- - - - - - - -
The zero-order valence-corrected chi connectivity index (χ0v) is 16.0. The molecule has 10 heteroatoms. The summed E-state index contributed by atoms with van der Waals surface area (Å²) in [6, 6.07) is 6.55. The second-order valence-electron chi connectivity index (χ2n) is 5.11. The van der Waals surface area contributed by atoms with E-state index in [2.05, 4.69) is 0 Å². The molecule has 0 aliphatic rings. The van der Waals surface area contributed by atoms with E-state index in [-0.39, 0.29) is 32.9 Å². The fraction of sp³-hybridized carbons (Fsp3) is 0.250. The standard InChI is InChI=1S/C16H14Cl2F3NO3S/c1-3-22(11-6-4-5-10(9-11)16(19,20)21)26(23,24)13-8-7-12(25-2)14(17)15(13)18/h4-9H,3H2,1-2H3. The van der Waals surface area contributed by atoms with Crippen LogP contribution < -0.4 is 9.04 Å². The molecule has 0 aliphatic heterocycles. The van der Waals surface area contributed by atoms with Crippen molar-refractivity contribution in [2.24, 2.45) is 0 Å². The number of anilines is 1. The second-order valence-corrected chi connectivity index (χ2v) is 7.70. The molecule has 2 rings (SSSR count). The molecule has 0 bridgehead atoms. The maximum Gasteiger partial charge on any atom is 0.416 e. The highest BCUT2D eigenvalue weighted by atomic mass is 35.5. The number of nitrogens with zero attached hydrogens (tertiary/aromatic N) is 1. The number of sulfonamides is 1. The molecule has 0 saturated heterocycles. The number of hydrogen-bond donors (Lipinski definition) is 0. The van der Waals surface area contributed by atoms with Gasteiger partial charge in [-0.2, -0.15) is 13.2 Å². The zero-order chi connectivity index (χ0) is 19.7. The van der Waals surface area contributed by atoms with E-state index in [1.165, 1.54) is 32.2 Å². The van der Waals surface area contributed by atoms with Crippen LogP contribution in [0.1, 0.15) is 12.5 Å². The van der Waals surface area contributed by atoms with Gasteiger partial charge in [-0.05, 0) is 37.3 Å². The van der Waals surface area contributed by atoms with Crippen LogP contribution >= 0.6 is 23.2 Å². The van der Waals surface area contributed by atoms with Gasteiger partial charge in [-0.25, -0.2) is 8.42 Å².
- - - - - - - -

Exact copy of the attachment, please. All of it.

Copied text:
The zero-order valence-corrected chi connectivity index (χ0v) is 16.0. The molecule has 10 heteroatoms. The summed E-state index contributed by atoms with van der Waals surface area (Å²) in [6, 6.07) is 6.55. The second-order valence-electron chi connectivity index (χ2n) is 5.11. The van der Waals surface area contributed by atoms with E-state index in [2.05, 4.69) is 0 Å². The molecule has 0 aliphatic rings. The van der Waals surface area contributed by atoms with E-state index in [-0.39, 0.29) is 32.9 Å². The fraction of sp³-hybridized carbons (Fsp3) is 0.250. The standard InChI is InChI=1S/C16H14Cl2F3NO3S/c1-3-22(11-6-4-5-10(9-11)16(19,20)21)26(23,24)13-8-7-12(25-2)14(17)15(13)18/h4-9H,3H2,1-2H3. The van der Waals surface area contributed by atoms with Crippen LogP contribution < -0.4 is 9.04 Å². The molecule has 0 aliphatic heterocycles. The van der Waals surface area contributed by atoms with Crippen molar-refractivity contribution in [2.24, 2.45) is 0 Å². The number of anilines is 1. The second-order valence-corrected chi connectivity index (χ2v) is 7.70. The molecule has 2 rings (SSSR count). The molecule has 0 bridgehead atoms. The maximum Gasteiger partial charge on any atom is 0.416 e. The highest BCUT2D eigenvalue weighted by atomic mass is 35.5. The number of nitrogens with zero attached hydrogens (tertiary/aromatic N) is 1. The number of sulfonamides is 1. The molecule has 0 saturated heterocycles. The number of hydrogen-bond donors (Lipinski definition) is 0. The van der Waals surface area contributed by atoms with Gasteiger partial charge in [-0.2, -0.15) is 13.2 Å². The zero-order chi connectivity index (χ0) is 19.7. The van der Waals surface area contributed by atoms with E-state index in [1.165, 1.54) is 32.2 Å². The van der Waals surface area contributed by atoms with Crippen LogP contribution in [0.1, 0.15) is 12.5 Å². The van der Waals surface area contributed by atoms with Gasteiger partial charge in [-0.05, 0) is 37.3 Å². The van der Waals surface area contributed by atoms with Crippen LogP contribution >= 0.6 is 23.2 Å². The van der Waals surface area contributed by atoms with Gasteiger partial charge in [-0.25, -0.2) is 8.42 Å².